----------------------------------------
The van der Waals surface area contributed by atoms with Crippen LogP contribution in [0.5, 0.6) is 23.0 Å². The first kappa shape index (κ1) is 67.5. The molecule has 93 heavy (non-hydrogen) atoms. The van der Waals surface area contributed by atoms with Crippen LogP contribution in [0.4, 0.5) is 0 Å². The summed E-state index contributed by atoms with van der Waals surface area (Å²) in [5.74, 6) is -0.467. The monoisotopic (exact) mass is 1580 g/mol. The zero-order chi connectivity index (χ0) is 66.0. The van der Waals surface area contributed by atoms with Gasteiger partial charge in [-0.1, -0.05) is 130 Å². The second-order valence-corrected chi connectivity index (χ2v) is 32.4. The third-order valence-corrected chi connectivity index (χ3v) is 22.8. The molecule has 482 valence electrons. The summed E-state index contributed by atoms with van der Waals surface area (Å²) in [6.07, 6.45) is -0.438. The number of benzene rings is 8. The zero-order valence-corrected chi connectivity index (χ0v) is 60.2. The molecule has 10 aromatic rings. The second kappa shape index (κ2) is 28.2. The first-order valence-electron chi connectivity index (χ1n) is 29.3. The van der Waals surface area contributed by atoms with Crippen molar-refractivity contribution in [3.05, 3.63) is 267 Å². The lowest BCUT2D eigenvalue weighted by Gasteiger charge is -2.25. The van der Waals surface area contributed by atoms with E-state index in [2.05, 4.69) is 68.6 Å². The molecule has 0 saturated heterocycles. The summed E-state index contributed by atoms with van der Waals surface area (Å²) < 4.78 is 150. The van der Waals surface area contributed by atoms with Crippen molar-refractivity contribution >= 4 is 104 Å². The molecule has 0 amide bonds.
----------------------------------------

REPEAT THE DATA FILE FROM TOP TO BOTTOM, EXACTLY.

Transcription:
The van der Waals surface area contributed by atoms with Crippen LogP contribution in [0.5, 0.6) is 23.0 Å². The first kappa shape index (κ1) is 67.5. The molecule has 93 heavy (non-hydrogen) atoms. The van der Waals surface area contributed by atoms with Crippen LogP contribution in [0.4, 0.5) is 0 Å². The summed E-state index contributed by atoms with van der Waals surface area (Å²) in [5.74, 6) is -0.467. The monoisotopic (exact) mass is 1580 g/mol. The zero-order chi connectivity index (χ0) is 66.0. The van der Waals surface area contributed by atoms with Gasteiger partial charge in [-0.1, -0.05) is 130 Å². The second-order valence-corrected chi connectivity index (χ2v) is 32.4. The third-order valence-corrected chi connectivity index (χ3v) is 22.8. The molecule has 482 valence electrons. The summed E-state index contributed by atoms with van der Waals surface area (Å²) in [6.07, 6.45) is -0.438. The number of benzene rings is 8. The zero-order valence-corrected chi connectivity index (χ0v) is 60.2. The molecule has 10 aromatic rings. The second kappa shape index (κ2) is 28.2. The first-order valence-electron chi connectivity index (χ1n) is 29.3. The van der Waals surface area contributed by atoms with Crippen molar-refractivity contribution in [3.05, 3.63) is 267 Å². The lowest BCUT2D eigenvalue weighted by Gasteiger charge is -2.25. The van der Waals surface area contributed by atoms with E-state index in [2.05, 4.69) is 68.6 Å². The molecule has 0 saturated heterocycles. The summed E-state index contributed by atoms with van der Waals surface area (Å²) < 4.78 is 150. The van der Waals surface area contributed by atoms with Crippen molar-refractivity contribution >= 4 is 104 Å². The molecule has 0 amide bonds.